Copenhagen - striking accord?
Arguably, it's a deadline that isn't a deadline for an accord that isn't an accord.
"It" is - or was - the 31 January target date by which governments were supposed to tell the UN climate convention (UNFCCC) secretariat what pledges they are prepared to make on curbing greenhouse gas emissions.
The date stems from the Copenhagen Accord - the agreement cobbled together at the end of December's UN climate summit in the Danish capital.
It received less than universal support at the summit, and since then UNFCCC executive secretary Yvo de Boer has indicated that 31 January isn't a deadline anyway.
So does who sends in what really matter?
UK Prime Minister Gordon Brown believes it does; and in an open letter, he's just set out some of the reasons why.
If countries that indicated support for the accord at the summit send their submissions in, he writes:
"For the first time, the world will see, collected together, strong mitigation commitments by countries representing more than 80% of global emissions.
"If those commitments are then implemented to their maximum potential, they could lead to emissions peaking by around 2020 or before, representing the crucial first step towards the level of reductions required to hold global temperature increases to under 2C."
The UNFCCC hasn't released details of who has sent in what - they're expected to do so during Monday or Tuesday - but a number of key players have said they would make submissions, including the US, the EU and the Basic group of Brazil, China, India and South Africa. (NB: SEE UPDATE BELOW)
An argument made in some quarters as to why it matters is that the number of countries sending in submissions will indicate the extent of support for the Copenhagen Accord.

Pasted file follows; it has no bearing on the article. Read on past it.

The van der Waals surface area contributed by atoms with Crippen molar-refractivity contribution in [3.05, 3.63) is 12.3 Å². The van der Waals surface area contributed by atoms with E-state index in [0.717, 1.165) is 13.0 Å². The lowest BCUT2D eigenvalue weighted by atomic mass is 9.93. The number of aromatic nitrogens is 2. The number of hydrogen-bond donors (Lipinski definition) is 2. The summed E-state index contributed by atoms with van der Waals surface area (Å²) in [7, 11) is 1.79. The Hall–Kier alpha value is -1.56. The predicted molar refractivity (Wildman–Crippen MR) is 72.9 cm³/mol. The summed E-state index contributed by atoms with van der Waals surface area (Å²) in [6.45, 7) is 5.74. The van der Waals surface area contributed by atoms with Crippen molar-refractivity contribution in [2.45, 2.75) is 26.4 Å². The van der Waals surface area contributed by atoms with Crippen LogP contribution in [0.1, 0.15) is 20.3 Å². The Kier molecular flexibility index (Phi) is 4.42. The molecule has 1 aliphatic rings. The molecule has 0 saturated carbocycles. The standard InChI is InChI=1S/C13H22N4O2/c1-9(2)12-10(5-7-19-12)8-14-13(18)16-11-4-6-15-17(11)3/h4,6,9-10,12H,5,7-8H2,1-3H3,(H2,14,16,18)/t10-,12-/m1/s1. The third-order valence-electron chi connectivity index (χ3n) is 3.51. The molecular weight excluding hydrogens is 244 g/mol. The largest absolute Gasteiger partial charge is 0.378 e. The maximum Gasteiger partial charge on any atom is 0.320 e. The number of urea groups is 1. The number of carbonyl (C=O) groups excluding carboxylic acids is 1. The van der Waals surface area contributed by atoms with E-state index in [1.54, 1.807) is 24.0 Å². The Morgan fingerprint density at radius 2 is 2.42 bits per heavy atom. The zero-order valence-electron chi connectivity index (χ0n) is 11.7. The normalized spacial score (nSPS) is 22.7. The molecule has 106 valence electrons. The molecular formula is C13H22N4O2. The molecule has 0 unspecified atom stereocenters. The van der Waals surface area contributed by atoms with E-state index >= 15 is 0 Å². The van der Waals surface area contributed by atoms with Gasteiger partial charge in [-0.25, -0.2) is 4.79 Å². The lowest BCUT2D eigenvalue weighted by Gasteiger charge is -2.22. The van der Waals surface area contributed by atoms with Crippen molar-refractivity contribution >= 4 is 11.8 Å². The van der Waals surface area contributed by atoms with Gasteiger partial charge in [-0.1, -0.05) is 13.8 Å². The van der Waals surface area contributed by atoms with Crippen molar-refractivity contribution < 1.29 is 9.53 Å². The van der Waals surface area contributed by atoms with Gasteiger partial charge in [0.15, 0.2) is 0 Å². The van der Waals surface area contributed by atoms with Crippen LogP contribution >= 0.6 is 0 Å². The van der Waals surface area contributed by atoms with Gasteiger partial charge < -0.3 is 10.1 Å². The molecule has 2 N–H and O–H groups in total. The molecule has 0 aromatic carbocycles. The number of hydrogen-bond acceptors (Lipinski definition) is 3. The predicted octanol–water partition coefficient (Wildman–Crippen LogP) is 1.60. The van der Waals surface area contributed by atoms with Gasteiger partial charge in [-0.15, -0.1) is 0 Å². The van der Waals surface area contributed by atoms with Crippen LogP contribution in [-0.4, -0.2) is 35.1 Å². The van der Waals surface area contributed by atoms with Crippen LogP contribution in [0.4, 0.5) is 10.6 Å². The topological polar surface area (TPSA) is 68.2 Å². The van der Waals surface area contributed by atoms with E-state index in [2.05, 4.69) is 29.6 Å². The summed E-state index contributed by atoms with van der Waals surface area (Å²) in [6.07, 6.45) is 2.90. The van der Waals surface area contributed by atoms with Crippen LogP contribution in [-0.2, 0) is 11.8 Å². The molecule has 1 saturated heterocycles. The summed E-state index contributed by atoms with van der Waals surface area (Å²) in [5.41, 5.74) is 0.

Implicit in this argument is a belief that the accord might be instrumental in holding countries to their pledges. It also ties in with a belief that the accord can be the basis for the bigger, more legally framed treaty that the EU and a number of developing countries say they want to secure at this year's UN conference in Mexico.
Do these views hold water, though? One reason why they might not is that the accord didn't bring any commitments from any countries above and beyond what they had pledged in the run-up to Copenhagen.
Compare countries' statements of intent as of November, say, with what they have sent to the UNFCCC and my guess is that you will not see a jot of difference. Some were going to do what they pledged anyway, unilaterally, accord or no accord.
And some, such as the EU, have indicated they'll now adopt targets at the weak end of the ranges they'd proposed - an action confirming that the accord is regarded as lacking in ambition.
And as I've asked before on this blog: given the way Copenhagen turned out, what basis does anyone have for believing that there is appetite among all significant parties for a stronger agreement with at least a whiff of legal obligation?
The agenda in those final hours of the summit was set and driven by the Basic bloc, who are most insistent that their own pledges must be regarded as voluntary. This view has been given additional emphasis by a report in the Danish press that the Basic countries had agreed how far they would go a week before the Copenhagen summit convened, during a meeting on 28 November in Beijing.
The bloc now plans to hold quarterly ministerial meetings on climate change.
So here's a provocative question: given the outcome of Copenhagen, and given the strength of the sinews that these powerfully developing nations are beginning to flex on a more regular basis in all sorts of arenas - see our coverage of the Davos economic forum last week - are these regular four-nation meetings now the most important events for deciding where the world is going on climate change?
UPDATE: The UNFCCC has now released details of submissions so far received. Top stats are: 55 countries, accounting for 78% of global emissions from energy use.
According to Yvo de Boer:
"The commitment to confront climate change at the highest level is beyond doubt."
See our news story here.